The Kamihira gallery straddles the line between art showcase and makerspace

Photo by Megan Matuzak

Photo by Megan Matuzak

By John Henry Scott

Artist Tosh Kamihira opened the Kamihira gallery and store at Frankford and Sargent last year, and since then has sought to be “an outlet for local makers.” It’s not uncommon for people with a fine art background or education to make the shift into the world of craft and function, and Kamihira is on that path. 

Across our own city, many artists work with both craft and art, the former lending itself not only to making money but also to changing the way people interact with their everyday objects. According to artist Thomas Pontone, who has curated a group show at the space and is also at work on a series of minimalist stools, “It seems more justified to have an object in your home if it serves a purpose.” 

Jessica Hans, a studio artist based out of East Falls who also makes functional flower vases, explores the arts-vs.-craft line in her work as well. 

“I’ve always teetered on the edge of functional and sculptural, allowing the work to retain its sense of usefulness,” she said. 

Since opening, Kamihira has also featured gallery shows from artists such as Alyssa Piro, John Mitchell, Will Haughery and Will Kelly. The shop sells merchandise from local brands such as 1733 (handcrafted bags), Dog Pasta (ceramics) and Kamihira Tees (shirts designed by Tosh and his brother Leks). 

Kamihira’s friends, Walter Wynne and Wai-Jee Ho, also reckon with the line between art and function in their studio practice. Together, they make handcrafted furniture, upholstered with fabric woven on the premises. They call their Port Richmond studio WW Woodworking.

“I realized during my first year in art school that I could never be an artist, that I needed the constraints of functionality,” said Ho. 

“I had a similar reaction at school,” said Wynne. “I needed to step away from the conceptualized aspect of everyone else’s work and root myself in some sort of craft-based process.” 

The couple met at Cooper Union, the prestigious New York City art school, an environment that led both of them to think about the expressive nature of art versus the functional nature of craft.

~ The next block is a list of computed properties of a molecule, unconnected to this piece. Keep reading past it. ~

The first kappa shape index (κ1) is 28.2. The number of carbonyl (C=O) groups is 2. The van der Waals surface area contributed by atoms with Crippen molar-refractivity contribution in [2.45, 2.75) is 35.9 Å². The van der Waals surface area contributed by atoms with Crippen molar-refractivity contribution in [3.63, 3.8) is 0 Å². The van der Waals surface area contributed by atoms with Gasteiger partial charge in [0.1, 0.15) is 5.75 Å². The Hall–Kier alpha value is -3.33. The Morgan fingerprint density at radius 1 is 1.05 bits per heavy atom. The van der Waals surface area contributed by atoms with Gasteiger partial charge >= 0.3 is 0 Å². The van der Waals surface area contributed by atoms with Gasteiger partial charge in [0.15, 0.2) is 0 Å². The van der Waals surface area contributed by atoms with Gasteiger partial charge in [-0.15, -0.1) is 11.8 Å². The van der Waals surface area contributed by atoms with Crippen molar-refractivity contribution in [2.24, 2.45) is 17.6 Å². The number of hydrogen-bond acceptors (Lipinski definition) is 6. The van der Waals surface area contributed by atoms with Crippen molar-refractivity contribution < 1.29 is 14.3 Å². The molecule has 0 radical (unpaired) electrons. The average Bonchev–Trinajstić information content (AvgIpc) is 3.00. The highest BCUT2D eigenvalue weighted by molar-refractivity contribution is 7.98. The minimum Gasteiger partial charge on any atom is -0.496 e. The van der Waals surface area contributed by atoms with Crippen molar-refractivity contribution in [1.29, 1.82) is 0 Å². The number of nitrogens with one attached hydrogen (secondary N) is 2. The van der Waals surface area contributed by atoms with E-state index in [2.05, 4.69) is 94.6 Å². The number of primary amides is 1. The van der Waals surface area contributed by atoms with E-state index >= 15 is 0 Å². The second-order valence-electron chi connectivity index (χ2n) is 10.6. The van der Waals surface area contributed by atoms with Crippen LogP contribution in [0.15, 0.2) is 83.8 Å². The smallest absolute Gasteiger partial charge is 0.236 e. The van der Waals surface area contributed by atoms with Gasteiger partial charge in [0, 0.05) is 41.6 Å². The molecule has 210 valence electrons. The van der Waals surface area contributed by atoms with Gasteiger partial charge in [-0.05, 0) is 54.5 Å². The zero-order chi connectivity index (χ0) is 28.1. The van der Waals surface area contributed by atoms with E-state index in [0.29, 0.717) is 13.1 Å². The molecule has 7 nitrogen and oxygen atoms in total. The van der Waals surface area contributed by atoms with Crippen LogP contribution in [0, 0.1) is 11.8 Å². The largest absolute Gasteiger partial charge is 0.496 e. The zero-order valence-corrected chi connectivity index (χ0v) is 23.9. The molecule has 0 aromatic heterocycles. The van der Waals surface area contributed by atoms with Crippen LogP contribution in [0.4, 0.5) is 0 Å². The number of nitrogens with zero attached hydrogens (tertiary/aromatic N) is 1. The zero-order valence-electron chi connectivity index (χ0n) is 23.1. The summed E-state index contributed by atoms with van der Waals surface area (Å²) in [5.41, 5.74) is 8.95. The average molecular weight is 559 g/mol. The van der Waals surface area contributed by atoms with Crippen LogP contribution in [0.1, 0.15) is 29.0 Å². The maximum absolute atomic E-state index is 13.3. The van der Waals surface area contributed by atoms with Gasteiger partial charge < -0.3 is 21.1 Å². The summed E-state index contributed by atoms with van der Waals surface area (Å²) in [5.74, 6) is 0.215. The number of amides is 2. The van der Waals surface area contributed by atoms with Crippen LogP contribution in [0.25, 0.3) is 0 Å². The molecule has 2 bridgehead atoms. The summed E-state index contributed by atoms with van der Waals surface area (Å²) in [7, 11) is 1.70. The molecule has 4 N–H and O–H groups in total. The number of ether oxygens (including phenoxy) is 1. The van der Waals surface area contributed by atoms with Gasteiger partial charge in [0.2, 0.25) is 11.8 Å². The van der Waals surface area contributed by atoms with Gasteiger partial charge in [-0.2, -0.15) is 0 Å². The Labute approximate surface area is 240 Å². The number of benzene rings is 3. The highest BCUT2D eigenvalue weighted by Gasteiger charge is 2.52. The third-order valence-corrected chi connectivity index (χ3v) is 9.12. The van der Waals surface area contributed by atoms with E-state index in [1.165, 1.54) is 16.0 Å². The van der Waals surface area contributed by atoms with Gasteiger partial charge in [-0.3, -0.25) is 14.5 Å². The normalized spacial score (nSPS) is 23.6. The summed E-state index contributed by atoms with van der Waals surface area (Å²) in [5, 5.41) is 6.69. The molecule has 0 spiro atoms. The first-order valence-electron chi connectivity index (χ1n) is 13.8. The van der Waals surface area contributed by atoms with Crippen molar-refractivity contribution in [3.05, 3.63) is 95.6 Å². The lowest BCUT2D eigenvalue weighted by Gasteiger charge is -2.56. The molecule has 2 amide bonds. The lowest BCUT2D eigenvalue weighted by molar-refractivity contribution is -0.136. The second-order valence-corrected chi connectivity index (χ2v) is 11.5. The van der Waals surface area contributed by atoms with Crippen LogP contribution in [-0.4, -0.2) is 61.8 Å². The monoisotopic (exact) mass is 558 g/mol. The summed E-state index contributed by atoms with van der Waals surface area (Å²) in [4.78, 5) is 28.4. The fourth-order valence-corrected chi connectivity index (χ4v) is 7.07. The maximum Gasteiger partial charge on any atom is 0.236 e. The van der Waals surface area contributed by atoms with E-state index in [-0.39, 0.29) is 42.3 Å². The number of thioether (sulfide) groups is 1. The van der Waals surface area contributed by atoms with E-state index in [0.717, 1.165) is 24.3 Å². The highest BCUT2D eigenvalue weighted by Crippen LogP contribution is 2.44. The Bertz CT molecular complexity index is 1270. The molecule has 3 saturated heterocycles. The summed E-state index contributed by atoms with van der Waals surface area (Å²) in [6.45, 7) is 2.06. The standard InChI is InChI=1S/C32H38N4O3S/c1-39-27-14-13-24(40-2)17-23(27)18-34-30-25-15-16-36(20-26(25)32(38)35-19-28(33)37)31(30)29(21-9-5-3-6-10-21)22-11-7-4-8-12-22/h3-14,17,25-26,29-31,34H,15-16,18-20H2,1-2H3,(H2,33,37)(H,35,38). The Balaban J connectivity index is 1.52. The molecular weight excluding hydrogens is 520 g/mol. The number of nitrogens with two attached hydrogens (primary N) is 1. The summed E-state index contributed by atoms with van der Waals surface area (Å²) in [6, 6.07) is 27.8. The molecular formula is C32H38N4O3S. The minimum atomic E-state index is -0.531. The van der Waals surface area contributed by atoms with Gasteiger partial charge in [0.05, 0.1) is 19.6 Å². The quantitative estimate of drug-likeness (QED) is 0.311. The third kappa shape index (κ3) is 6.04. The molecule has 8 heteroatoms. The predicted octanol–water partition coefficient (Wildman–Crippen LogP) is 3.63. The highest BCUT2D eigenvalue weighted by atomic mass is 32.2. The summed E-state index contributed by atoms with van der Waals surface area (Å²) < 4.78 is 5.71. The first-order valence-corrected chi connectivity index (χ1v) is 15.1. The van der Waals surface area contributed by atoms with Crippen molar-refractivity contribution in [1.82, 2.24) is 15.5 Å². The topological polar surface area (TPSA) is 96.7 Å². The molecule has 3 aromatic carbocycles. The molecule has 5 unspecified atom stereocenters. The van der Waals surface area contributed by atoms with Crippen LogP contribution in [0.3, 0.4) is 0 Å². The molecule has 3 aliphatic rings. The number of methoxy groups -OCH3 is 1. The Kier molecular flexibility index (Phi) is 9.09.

Ho and Wynne moved to Philadelphia (Wynne’s hometown) shortly after their graduation and set up the studio a few years later. 

Ho weaves and prints the designs on the fabric that upholsters Wynne’s furniture.

“The weaving began as a response to the furniture Walt was making,” she said. “We were trying to find fabric for the furniture and kept hitting a wall.” 

“Time and material for the cushions began to outweigh the cost of making the chair,” added Wynne. 

Weaving their own fabric allows Ho and Wynne to have a greater degree of control over the furniture-making process in terms of the materials they’re using. 

Pieces from WW Woodworking are made to order. Clients select an existing form from the website and are free to customize it with choice of color and (to some extent) wood. For now, according to Ho and Wynne, WW is more a studio than it is a business, focused on developing ideas instead of turning a profit.  

For Kamihira, the line between art and craft is becoming irrelevant, as long as he keeps working himself as he tries to make a go of the gallery. 

“As far as craft goes, I think it’s really important for me to make things,” said Kamihira. “Whether I define it as craft or art has no bearing in my mind. I find that people in my position as a gallerist/shop owner often lose track of what it is that we’re doing and what [a gallery setting or marketplace] means to makers if we are not ourselves making things.”

The Kamihira Gallery, 2527 Frankford Ave.

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